County Votes 6-1 To Approve Lean Budget

SNOW HILL – Even as they
passed the fiscal year 2011 budget this week, elected officials predicted that
fiscal year 2012 would pose continuing financial problems.

The County Commissioners
balanced the budget for the next fiscal year in part with strict cuts to
departmental budgets.

“What they [department
heads cutting their budgets] did this year, they’re not going to be able to do
next year,” said Commissioner Virgil Shockley. “They can’t sustain it.”

There is nothing else to
cut, he said. Consequently, the county has less than 1 percent of its interfund
stabilization funds left, about $136,000, Shockley said.

“That’s cutting it
tight, it really is,” he said.

Shockley did not come
out and say taxes would need to be raised in coming years, but he clearly feels
it’s likely in the future. He pointed out that the 70 cents per $100 of
assessed value property tax rate, which was dropped from 73 cents in 2006, was
70 cents in 1998 when he first ran for office.

“We are to the point now
where we’re going to have to make some tough decisions next year,” Shockley
said.

Real estate tax revenue
will once again go down next year, after the south end of the county is
reassessed, Shockley said.

The county has multiple
blue ribbon schools and has added full-day kindergarten and pre-kindergarten,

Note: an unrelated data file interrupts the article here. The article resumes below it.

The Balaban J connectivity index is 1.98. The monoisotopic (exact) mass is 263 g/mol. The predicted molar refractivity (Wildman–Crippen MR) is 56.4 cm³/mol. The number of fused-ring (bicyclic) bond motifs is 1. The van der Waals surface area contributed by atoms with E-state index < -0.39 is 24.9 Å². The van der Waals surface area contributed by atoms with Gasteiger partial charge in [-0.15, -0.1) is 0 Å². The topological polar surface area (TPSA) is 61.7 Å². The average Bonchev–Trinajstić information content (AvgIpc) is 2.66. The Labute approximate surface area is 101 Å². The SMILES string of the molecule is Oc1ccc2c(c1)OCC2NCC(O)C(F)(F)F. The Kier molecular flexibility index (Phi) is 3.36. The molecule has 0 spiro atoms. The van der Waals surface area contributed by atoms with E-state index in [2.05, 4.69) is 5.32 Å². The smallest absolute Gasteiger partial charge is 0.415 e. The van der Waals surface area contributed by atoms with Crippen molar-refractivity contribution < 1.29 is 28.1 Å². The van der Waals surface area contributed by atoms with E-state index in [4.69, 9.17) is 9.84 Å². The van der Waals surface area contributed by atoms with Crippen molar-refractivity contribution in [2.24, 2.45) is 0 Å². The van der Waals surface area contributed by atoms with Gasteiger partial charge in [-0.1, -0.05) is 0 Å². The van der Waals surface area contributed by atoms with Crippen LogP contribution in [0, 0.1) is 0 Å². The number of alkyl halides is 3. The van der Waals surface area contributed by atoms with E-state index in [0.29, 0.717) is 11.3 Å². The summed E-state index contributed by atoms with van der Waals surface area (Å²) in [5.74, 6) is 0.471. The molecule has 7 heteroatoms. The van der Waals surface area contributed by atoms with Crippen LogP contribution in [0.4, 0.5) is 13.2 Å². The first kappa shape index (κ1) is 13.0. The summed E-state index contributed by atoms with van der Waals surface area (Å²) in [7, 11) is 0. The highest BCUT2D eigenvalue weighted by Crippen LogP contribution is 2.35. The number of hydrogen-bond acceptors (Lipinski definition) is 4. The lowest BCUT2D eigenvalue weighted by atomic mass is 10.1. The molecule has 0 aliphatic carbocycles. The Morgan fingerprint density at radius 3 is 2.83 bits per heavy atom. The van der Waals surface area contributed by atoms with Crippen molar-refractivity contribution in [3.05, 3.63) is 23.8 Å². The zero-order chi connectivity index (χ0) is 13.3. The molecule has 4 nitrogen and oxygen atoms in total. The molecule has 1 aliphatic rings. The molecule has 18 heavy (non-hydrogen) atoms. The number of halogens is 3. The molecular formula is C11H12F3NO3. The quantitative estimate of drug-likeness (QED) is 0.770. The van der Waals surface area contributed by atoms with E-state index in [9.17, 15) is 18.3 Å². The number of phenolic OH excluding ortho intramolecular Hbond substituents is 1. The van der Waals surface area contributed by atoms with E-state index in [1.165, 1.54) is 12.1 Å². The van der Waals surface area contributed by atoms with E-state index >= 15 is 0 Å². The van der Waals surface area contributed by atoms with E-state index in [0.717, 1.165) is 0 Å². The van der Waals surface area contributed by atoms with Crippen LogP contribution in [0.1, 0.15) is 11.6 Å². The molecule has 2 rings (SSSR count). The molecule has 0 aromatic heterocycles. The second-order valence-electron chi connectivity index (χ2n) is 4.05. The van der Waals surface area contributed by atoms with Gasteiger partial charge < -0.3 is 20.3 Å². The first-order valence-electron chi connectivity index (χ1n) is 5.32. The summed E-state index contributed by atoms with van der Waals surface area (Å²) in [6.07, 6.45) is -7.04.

which was the right thing to do, Shockley said.

“It’s to the point where
we have to get serious about saving what we can save everywhere,” Shockley
said. “Everybody has to be part of the solution or next year we’re not going to
be able to maintain what we’ve become accustomed to maintaining.”

Although he had some
misgivings about voting for the fiscal year 2011 budget, Shockley said he had
decided to support the spending plan in the end.

“We’re going to be in
pretty deep straits in the future. I’m not looking forward to a tax increase,”
said Commissioner Linda Busick.

The county needs to
think outside the box to handle expenses in the future, Busick said.

With $10.4 million less
to work with, the reduced fiscal year 2011 Worcester County budget is now a
reality. The county has $163.2 million to work with in fiscal year 2011, which
begins in July, a 6-percent drop from fiscal year 2010. The property tax rate
of 70 cents per $100 of assessed value will remain the same.

“I’ve wrassled over this
thing quite a bit. We’ve had a lot of heated discussions … I just can’t agree
with this budget at this time,” said Commissioner Bobby Cowger. 

Commission President Bud
Church said he was happy to put the budget behind the board.

“This has been a very
difficult year…this was not a fun year when it came to working on the budget,”
said Church.

The budget includes no
new spending, no salary increases for staff or teachers and holds the schools
to the state mandated maintenance of effort funding level.

“We were able to avoid
furloughs and lay-offs which was very important,” Church said.

Commissioner Judy Boggs
noted the commissioners held the line on property and piggyback tax rate and
held staff and teachers accountable.

“I’m proud to vote for
this budget,” said Boggs. “They have not received a pay increase for two years
now that has been a huge part of us being able to do this.”

“We have our taxpayers
at heart,” Commissioner Jim Purnell said.

“I’m proud to put my
name on this budget,” Commissioner Louise Gulyas said.

The commissioners voted
6 to 1 to approve the fiscal year 2011 budget. Cowger voted against the
approval.

                 

 

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